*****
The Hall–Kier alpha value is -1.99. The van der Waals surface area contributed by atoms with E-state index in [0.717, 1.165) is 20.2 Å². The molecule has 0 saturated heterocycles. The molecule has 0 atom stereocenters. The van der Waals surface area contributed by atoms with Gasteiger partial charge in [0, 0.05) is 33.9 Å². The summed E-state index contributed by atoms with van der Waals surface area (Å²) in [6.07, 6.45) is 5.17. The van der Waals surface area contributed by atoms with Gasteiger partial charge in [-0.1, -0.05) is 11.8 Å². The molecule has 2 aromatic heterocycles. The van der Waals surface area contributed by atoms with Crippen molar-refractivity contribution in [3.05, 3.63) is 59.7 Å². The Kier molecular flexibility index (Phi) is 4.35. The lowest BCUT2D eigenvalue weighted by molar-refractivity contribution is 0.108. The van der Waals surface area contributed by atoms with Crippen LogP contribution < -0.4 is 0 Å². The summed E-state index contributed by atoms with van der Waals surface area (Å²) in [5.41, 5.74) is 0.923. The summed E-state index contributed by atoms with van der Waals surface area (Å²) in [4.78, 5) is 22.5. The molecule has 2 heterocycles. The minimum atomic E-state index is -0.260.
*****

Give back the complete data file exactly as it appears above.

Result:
The Hall–Kier alpha value is -1.99. The van der Waals surface area contributed by atoms with E-state index in [0.717, 1.165) is 20.2 Å². The molecule has 0 saturated heterocycles. The molecule has 0 atom stereocenters. The van der Waals surface area contributed by atoms with Gasteiger partial charge in [0, 0.05) is 33.9 Å². The summed E-state index contributed by atoms with van der Waals surface area (Å²) in [6.07, 6.45) is 5.17. The van der Waals surface area contributed by atoms with Gasteiger partial charge in [-0.1, -0.05) is 11.8 Å². The molecule has 2 aromatic heterocycles. The van der Waals surface area contributed by atoms with Crippen molar-refractivity contribution in [3.05, 3.63) is 59.7 Å². The Kier molecular flexibility index (Phi) is 4.35. The lowest BCUT2D eigenvalue weighted by molar-refractivity contribution is 0.108. The van der Waals surface area contributed by atoms with Crippen LogP contribution < -0.4 is 0 Å². The summed E-state index contributed by atoms with van der Waals surface area (Å²) in [5.41, 5.74) is 0.923. The summed E-state index contributed by atoms with van der Waals surface area (Å²) in [4.78, 5) is 22.5. The molecule has 2 heterocycles. The minimum atomic E-state index is -0.260.